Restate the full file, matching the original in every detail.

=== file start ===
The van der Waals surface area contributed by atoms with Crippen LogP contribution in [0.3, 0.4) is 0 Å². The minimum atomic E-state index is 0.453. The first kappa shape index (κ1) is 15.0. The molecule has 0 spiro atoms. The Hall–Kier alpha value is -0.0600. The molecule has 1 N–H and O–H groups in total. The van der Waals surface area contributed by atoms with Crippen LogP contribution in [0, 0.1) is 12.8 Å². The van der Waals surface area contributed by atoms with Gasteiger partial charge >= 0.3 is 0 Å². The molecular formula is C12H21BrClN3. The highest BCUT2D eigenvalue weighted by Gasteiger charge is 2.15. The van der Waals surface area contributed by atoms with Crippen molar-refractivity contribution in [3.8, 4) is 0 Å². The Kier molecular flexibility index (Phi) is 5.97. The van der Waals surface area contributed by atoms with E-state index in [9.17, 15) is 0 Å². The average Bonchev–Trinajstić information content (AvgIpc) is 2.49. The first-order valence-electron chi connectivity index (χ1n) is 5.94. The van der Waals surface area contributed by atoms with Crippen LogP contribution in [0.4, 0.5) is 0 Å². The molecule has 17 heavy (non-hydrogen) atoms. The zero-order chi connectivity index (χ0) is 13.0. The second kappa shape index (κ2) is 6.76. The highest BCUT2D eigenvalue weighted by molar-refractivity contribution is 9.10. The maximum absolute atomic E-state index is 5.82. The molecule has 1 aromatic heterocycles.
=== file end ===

The van der Waals surface area contributed by atoms with Crippen LogP contribution in [0.3, 0.4) is 0 Å². The minimum atomic E-state index is 0.453. The first kappa shape index (κ1) is 15.0. The molecule has 0 spiro atoms. The Hall–Kier alpha value is -0.0600. The molecule has 1 N–H and O–H groups in total. The van der Waals surface area contributed by atoms with Crippen LogP contribution in [0, 0.1) is 12.8 Å². The van der Waals surface area contributed by atoms with Gasteiger partial charge >= 0.3 is 0 Å². The molecular formula is C12H21BrClN3. The highest BCUT2D eigenvalue weighted by Gasteiger charge is 2.15. The van der Waals surface area contributed by atoms with Crippen molar-refractivity contribution in [3.8, 4) is 0 Å². The Kier molecular flexibility index (Phi) is 5.97. The van der Waals surface area contributed by atoms with E-state index in [9.17, 15) is 0 Å². The average Bonchev–Trinajstić information content (AvgIpc) is 2.49. The first-order valence-electron chi connectivity index (χ1n) is 5.94. The van der Waals surface area contributed by atoms with Crippen LogP contribution in [0.4, 0.5) is 0 Å². The molecule has 17 heavy (non-hydrogen) atoms. The zero-order chi connectivity index (χ0) is 13.0. The second kappa shape index (κ2) is 6.76. The highest BCUT2D eigenvalue weighted by molar-refractivity contribution is 9.10. The maximum absolute atomic E-state index is 5.82. The molecule has 1 aromatic heterocycles.